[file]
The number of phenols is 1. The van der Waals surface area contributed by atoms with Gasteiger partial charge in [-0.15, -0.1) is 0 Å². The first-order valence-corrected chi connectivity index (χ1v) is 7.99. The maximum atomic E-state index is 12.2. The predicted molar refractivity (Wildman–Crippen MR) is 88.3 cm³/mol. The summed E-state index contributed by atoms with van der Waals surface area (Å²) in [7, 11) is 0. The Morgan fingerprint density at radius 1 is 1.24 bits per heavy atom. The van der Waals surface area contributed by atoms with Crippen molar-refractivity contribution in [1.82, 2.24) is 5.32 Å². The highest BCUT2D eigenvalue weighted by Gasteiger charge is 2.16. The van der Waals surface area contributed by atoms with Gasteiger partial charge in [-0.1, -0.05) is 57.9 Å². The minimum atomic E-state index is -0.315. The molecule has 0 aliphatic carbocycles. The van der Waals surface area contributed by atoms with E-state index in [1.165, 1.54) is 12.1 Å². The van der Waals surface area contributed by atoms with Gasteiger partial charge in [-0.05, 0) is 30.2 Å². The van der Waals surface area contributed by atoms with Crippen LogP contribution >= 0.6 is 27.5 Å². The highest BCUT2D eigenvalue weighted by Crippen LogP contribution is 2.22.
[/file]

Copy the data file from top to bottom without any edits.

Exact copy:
The number of phenols is 1. The van der Waals surface area contributed by atoms with Gasteiger partial charge in [-0.15, -0.1) is 0 Å². The first-order valence-corrected chi connectivity index (χ1v) is 7.99. The maximum atomic E-state index is 12.2. The predicted molar refractivity (Wildman–Crippen MR) is 88.3 cm³/mol. The summed E-state index contributed by atoms with van der Waals surface area (Å²) in [7, 11) is 0. The Morgan fingerprint density at radius 1 is 1.24 bits per heavy atom. The van der Waals surface area contributed by atoms with Crippen molar-refractivity contribution in [1.82, 2.24) is 5.32 Å². The highest BCUT2D eigenvalue weighted by Gasteiger charge is 2.16. The van der Waals surface area contributed by atoms with Gasteiger partial charge in [-0.1, -0.05) is 57.9 Å². The minimum atomic E-state index is -0.315. The molecule has 0 aliphatic carbocycles. The van der Waals surface area contributed by atoms with E-state index in [1.165, 1.54) is 12.1 Å². The van der Waals surface area contributed by atoms with Gasteiger partial charge in [-0.05, 0) is 30.2 Å². The van der Waals surface area contributed by atoms with Crippen LogP contribution >= 0.6 is 27.5 Å². The highest BCUT2D eigenvalue weighted by Crippen LogP contribution is 2.22.